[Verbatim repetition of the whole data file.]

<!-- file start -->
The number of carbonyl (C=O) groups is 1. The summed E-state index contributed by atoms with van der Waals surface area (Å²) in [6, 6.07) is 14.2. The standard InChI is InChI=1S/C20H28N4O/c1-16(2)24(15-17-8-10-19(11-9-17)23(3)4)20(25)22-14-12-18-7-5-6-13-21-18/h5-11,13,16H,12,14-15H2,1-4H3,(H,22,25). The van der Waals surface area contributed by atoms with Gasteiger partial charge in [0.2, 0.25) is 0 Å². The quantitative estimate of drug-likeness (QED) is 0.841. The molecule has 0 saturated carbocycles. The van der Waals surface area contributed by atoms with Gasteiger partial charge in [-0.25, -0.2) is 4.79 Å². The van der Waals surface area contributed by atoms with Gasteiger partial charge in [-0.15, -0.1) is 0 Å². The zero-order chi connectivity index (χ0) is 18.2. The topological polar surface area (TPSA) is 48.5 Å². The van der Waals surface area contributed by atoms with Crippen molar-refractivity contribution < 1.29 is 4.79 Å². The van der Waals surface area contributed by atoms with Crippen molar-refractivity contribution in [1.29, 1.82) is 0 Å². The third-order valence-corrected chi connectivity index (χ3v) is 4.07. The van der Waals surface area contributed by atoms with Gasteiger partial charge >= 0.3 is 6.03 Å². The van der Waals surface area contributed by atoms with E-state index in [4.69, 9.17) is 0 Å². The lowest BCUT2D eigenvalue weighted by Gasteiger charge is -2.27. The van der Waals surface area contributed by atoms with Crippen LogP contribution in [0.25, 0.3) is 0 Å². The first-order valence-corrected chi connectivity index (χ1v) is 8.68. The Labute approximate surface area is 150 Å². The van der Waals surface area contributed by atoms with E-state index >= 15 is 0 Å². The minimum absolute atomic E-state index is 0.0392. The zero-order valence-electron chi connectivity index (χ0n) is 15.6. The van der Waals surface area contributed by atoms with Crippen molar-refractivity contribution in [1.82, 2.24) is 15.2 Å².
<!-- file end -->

The number of carbonyl (C=O) groups is 1. The summed E-state index contributed by atoms with van der Waals surface area (Å²) in [6, 6.07) is 14.2. The standard InChI is InChI=1S/C20H28N4O/c1-16(2)24(15-17-8-10-19(11-9-17)23(3)4)20(25)22-14-12-18-7-5-6-13-21-18/h5-11,13,16H,12,14-15H2,1-4H3,(H,22,25). The van der Waals surface area contributed by atoms with Gasteiger partial charge in [0.2, 0.25) is 0 Å². The quantitative estimate of drug-likeness (QED) is 0.841. The molecule has 0 saturated carbocycles. The van der Waals surface area contributed by atoms with Gasteiger partial charge in [-0.25, -0.2) is 4.79 Å². The van der Waals surface area contributed by atoms with Gasteiger partial charge in [-0.15, -0.1) is 0 Å². The zero-order chi connectivity index (χ0) is 18.2. The topological polar surface area (TPSA) is 48.5 Å². The van der Waals surface area contributed by atoms with Crippen molar-refractivity contribution < 1.29 is 4.79 Å². The van der Waals surface area contributed by atoms with Crippen molar-refractivity contribution in [1.29, 1.82) is 0 Å². The third-order valence-corrected chi connectivity index (χ3v) is 4.07. The van der Waals surface area contributed by atoms with Gasteiger partial charge >= 0.3 is 6.03 Å². The van der Waals surface area contributed by atoms with E-state index in [4.69, 9.17) is 0 Å². The lowest BCUT2D eigenvalue weighted by Gasteiger charge is -2.27. The van der Waals surface area contributed by atoms with Crippen LogP contribution in [0.25, 0.3) is 0 Å². The first-order valence-corrected chi connectivity index (χ1v) is 8.68. The Labute approximate surface area is 150 Å². The van der Waals surface area contributed by atoms with E-state index >= 15 is 0 Å². The minimum absolute atomic E-state index is 0.0392. The zero-order valence-electron chi connectivity index (χ0n) is 15.6. The van der Waals surface area contributed by atoms with Crippen molar-refractivity contribution in [1.82, 2.24) is 15.2 Å².